New biking, walking, interactive trails part of plan
By Terry Duffy
River Region residents learned more on plans for a Lower Niagara River Shoreline Trail, at presentations held Oct. 8 in Lewiston and Youngstown by representatives of New York State Office of Parks, Recreation and Historic Preservation, and the Niagara River Greenway Commission.
Discussed over past months at a series of public forums in Lewiston and Youngstown, the shoreline trail plan seeks to capitalize on the growing cyclist network that could one day see a number of biking, walking and interactive trails become realty in the western northern county from Lewiston, out to the lakeshore and beyond, presenters said.
“We’re filling in that gap in that trail, heading up to Old Fort Niagara,” said Mark Mistretta, western division director of State Parks at the Artpark presentation. He explained the trail is intended to serve as a northwest link in a statewide trail system to connect downstate New York City to Buffalo-Niagara and in turn up to the Montreal region of Canada.
Greg Stevens, executive director of the Niagara River Greenway Commission, said state and local officials have been involved in this phase of the River Region trail study over the past several months. He said that, following earlier new York State Department of Transportation trail designs along the southern part of the Niagara Scenic Parkway above the hill that since became reality, presentations and community input discussions have taken place in Porter, Lewiston and Wilson. State officials “synchronized that information” toward a plan for a trail intended to accommodate both Lewiston and Youngstown.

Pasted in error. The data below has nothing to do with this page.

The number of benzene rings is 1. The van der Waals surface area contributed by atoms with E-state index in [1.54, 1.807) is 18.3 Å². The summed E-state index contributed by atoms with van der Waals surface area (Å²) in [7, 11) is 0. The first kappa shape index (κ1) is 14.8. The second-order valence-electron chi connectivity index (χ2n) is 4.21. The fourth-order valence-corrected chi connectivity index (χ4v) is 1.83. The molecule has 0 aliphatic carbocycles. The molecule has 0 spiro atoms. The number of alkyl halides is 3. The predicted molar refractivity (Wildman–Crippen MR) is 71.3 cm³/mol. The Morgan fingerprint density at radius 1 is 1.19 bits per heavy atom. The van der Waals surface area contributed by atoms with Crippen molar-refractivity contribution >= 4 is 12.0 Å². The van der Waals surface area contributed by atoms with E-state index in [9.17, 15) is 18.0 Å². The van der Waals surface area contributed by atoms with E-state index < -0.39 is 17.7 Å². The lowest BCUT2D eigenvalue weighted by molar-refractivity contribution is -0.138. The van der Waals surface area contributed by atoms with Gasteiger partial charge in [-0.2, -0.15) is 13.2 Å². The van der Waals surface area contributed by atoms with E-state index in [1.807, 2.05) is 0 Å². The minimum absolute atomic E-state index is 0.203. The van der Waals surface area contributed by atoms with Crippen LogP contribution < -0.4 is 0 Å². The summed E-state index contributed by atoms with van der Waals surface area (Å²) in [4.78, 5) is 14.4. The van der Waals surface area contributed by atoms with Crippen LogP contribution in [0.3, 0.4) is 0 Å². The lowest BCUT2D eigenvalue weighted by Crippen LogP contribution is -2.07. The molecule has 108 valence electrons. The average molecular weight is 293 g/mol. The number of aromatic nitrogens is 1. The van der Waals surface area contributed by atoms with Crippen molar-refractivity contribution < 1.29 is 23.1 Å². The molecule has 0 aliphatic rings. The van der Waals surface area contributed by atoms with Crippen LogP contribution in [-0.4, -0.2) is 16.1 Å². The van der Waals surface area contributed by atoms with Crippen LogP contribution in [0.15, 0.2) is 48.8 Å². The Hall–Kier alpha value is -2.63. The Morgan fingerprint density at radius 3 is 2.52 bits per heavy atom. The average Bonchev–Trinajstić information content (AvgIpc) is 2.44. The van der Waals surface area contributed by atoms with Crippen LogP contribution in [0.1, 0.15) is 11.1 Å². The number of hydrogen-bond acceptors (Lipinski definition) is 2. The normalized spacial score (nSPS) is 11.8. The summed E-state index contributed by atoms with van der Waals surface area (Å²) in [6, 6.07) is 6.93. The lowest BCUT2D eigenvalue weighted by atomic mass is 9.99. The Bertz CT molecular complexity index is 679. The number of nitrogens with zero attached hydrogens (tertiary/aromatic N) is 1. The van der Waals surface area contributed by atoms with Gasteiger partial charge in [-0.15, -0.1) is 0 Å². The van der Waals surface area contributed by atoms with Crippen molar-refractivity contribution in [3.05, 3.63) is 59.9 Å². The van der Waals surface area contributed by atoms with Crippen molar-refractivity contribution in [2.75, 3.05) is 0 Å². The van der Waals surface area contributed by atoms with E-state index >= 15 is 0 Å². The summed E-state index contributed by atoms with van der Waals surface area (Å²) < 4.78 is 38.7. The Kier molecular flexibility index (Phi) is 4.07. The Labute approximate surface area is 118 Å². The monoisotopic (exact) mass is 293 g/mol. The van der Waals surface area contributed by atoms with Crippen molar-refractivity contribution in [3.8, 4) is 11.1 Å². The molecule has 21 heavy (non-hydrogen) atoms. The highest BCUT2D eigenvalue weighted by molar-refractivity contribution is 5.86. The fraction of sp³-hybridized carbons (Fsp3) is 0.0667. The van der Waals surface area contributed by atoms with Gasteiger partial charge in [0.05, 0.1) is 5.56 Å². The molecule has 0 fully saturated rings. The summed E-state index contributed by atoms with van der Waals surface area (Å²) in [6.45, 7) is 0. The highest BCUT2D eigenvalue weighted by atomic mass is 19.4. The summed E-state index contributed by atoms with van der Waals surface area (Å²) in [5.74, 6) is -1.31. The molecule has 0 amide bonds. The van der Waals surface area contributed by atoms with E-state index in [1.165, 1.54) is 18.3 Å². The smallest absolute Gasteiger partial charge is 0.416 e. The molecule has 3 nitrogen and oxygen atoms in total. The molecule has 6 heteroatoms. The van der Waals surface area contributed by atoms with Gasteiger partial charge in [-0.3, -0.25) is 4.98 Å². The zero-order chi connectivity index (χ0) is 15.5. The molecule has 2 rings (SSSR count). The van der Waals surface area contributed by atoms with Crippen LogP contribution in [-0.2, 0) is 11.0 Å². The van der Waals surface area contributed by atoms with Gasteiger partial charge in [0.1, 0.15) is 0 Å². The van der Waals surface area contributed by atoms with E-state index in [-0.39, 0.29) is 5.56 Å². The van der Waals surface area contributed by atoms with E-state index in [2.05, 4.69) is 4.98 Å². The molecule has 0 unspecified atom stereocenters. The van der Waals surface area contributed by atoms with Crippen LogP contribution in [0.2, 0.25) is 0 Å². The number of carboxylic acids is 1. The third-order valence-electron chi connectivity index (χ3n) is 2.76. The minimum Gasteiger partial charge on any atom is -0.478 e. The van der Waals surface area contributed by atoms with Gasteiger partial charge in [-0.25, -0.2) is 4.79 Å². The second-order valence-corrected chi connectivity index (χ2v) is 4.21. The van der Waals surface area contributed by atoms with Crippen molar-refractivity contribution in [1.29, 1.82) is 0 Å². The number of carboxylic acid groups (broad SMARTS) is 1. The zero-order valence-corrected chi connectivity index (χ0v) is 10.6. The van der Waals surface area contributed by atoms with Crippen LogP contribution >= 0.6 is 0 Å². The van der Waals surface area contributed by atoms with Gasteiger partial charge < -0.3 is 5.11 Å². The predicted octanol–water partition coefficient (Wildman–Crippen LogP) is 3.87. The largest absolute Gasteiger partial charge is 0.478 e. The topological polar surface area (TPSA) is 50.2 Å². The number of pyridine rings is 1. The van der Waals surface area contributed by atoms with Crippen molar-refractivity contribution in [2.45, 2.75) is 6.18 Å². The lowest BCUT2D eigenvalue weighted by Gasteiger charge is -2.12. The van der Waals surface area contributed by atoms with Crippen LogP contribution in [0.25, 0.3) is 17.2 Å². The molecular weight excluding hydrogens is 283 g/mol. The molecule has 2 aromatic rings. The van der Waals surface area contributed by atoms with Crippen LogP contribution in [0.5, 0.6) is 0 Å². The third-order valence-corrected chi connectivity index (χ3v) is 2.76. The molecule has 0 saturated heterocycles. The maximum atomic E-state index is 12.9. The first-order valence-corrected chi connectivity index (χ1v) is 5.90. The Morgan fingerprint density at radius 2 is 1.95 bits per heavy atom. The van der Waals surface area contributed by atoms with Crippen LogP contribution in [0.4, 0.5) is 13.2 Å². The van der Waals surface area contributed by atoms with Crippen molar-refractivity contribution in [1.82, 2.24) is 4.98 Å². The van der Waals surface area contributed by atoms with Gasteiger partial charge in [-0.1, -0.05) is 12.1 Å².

Stevens said part of that input involved discussions with Lewiston village officials for a redesigned bike trail on the Center Street strip in the village.
“Potentially that could be part of a bike system,” Stevens said. “We have heard from businesses on Center Street and they would like to create something very special there.”
He said it was not the intention of Greenway or State Parks to recreate biking options on the village’s Center Street that is under jurisdiction and control of state DOT.
“Essentially, what we are doing is high-level conceptual design of a regional trail network,” Stevens said of the Lower Niagara River Shoreline Trail. “This is a high-level conceptual design; this is the synthesis from what we heard from the community in almost a year, for what the future could look like.”
Stevens said the priority of state planners is, “to connect all communities to their waterfront resource.” Part of this involves a linear trail linking the Outer Harbor in Buffalo, through the city and up to the Tonawandas, across Grand Island to Niagara Falls, the Lewiston area and beyond out to the lake.
“It’s gotten a lot of fuel,” Steven said of the $200 million in state funding the Empire State Trail intends to connect ultimately from Manhattan upstate to Montreal. Once complete, he said this trail system would be “one of the few international cycling trails through North America.”
The Lower River Region Trail plan, one that saw earlier DOT involvement above the hill, now brings that trail from Niagara Falls right into Lewiston at the edge of Artpark.
“This is a historic moment, when we have all sorts of new connectivity to Lewiston,” Stevens said. He told attendees at the Artpark forum of the potential for this project conceivably bringing upward of 8.5 million cycling visitors into the River Region.